|GLD(9F)||Kernel Functions for Drivers||GLD(9F)|
#include <sys/gld.h> gld_mac_info_t *gld_mac_alloc(dev_info_t *dip);
void gld_mac_free(gld_mac_info_t *macinfo);
int gld_register(dev_info_t *dip, char *name, gld_mac_info_t *macinfo);
int gld_unregister(gld_mac_info_t *macinfo);
void gld_recv(gld_mac_info_t *macinfo, mblk_t *mp);
void gld_sched(gld_mac_info_t *macinfo);
void gld_linkstate(gld_mac_info_t *macinfo, int32_t newstate);
gld_mac_free() frees a gld_mac_info(9S) structure previously allocated by gld_mac_alloc().
gld_register() is called from the device driver's attach(9E) routine, and is used to link the GLD-based device driver with the GLD framework. Before calling gld_register() the device driver's attach(9E) routine must first use gld_mac_alloc() to allocate a gld_mac_info(9S) structure, and initialize several of its structure elements. See gld_mac_info(9S) for more information. A successful call to gld_register() performs the following actions:
The device interface name passed to gld_register() must exactly match the name of the driver module as it exists in the filesystem.
The driver's attach(9E) routine should return DDI_SUCCESS if gld_register() succeeds. If gld_register() returns DDI_FAILURE, the attach(9E) routine should deallocate any resources it allocated before calling gld_register() and then also return DDI_FAILURE.
gld_unregister() is called by the device driver's detach(9E) function, and if successful, performs the following tasks:
If gld_unregister() returns DDI_SUCCESS, the detach(9E) routine should deallocate any data structures allocated in the attach(9E) routine, using gld_mac_free() to deallocate the macinfo structure, and return DDI_SUCCESS. If gld_unregister() returns DDI_FAILURE, the driver's detach(9E) routine must leave the device operational and return DDI_FAILURE.
gld_recv() is called by the driver's interrupt handler to pass a received packet upstream. The driver must construct and pass a STREAMS M_DATA message containing the raw packet. gld_recv() determines which STREAMS queues, if any, should receive a copy of the packet, duplicating it if necessary. It then formats a DL_UNITDATA_IND message, if required, and passes the data up all appropriate streams.
The driver should avoid holding mutex or other locks during the call to gld_recv(). In particular, locks that could be taken by a transmit thread may not be held during a call to gld_recv(): the interrupt thread that calls gld_recv() may in some cases carry out processing that includes sending an outgoing packet, resulting in a call to the driver's gldm_send() routine. If the gldm_send() routine were to try to acquire a mutex being held by the gldm_intr() routine at the time it calls gld_recv(), this could result in a panic due to recursive mutex entry.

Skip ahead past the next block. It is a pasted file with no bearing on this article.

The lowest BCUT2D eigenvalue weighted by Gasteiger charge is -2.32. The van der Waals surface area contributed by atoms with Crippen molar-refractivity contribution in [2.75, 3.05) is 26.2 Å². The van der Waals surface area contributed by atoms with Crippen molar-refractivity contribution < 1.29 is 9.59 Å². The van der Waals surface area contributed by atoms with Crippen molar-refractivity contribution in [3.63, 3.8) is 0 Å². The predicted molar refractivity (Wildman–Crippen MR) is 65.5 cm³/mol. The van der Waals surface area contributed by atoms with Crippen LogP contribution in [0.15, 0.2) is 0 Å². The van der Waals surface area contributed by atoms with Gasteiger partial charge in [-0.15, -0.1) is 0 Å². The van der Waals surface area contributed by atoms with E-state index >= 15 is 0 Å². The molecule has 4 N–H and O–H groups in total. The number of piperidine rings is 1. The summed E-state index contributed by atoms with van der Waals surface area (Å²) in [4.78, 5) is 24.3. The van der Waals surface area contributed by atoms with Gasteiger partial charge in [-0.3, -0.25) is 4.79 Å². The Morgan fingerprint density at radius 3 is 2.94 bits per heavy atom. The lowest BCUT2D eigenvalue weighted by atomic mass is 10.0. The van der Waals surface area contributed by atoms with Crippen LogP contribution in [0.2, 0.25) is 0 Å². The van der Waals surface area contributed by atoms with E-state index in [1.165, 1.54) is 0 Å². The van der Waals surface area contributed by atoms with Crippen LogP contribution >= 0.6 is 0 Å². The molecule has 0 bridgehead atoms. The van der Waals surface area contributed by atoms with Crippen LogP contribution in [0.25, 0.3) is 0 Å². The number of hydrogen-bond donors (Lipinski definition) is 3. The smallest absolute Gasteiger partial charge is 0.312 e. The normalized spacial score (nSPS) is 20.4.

gld_sched() is called by the device driver to reschedule stalled outbound packets. Whenever the driver's gldm_send() routine has returned GLD_NORESOURCES, the driver must later call gld_sched() to inform the GLD framework that it should retry the packets that previously could not be sent. gld_sched() should be called as soon as possible after resources are again available, to ensure that GLD resumes passing outbound packets to the driver's gldm_send() routine in a timely way. (If the driver's gldm_stop() routine is called, the driver is absolved from this obligation until it later again returns GLD_NORESOURCES from its gldm_send() routine; however, extra calls to gld_sched() will not cause incorrect operation.)
gld_intr() is GLD's main interrupt handler. Normally it is specified as the interrupt routine in the device driver's call to ddi_add_intr(9F). The argument to the interrupt handler (specified as int_handler_arg in the call to ddi_add_intr(9F)) must be a pointer to the gld_mac_info(9S) structure. gld_intr() will, when appropriate, call the device driver's gldm_intr() function, passing that pointer to the gld_mac_info(9S) structure. However, if the driver uses a high-level interrupt, it must provide its own high-level interrupt handler, and trigger a soft interrupt from within that. In this case, gld_intr() may be specified as the soft interrupt handler in the call to ddi_add_softintr().
gld_linkstate() is called by the device driver to notify GLD of changes in the media link state. The newstate argument should be set to one of the following:
If a driver calls gld_linkstate(), it must also set the GLD_CAP_LINKSTATE bit in the gldm_capabilities field of the gld_mac_info(9S) structure.
gld_register() and gld_unregister() return:
gld_intr() returns a value appropriate for an interrupt handler.
Writing Device Drivers
|February 15, 2020|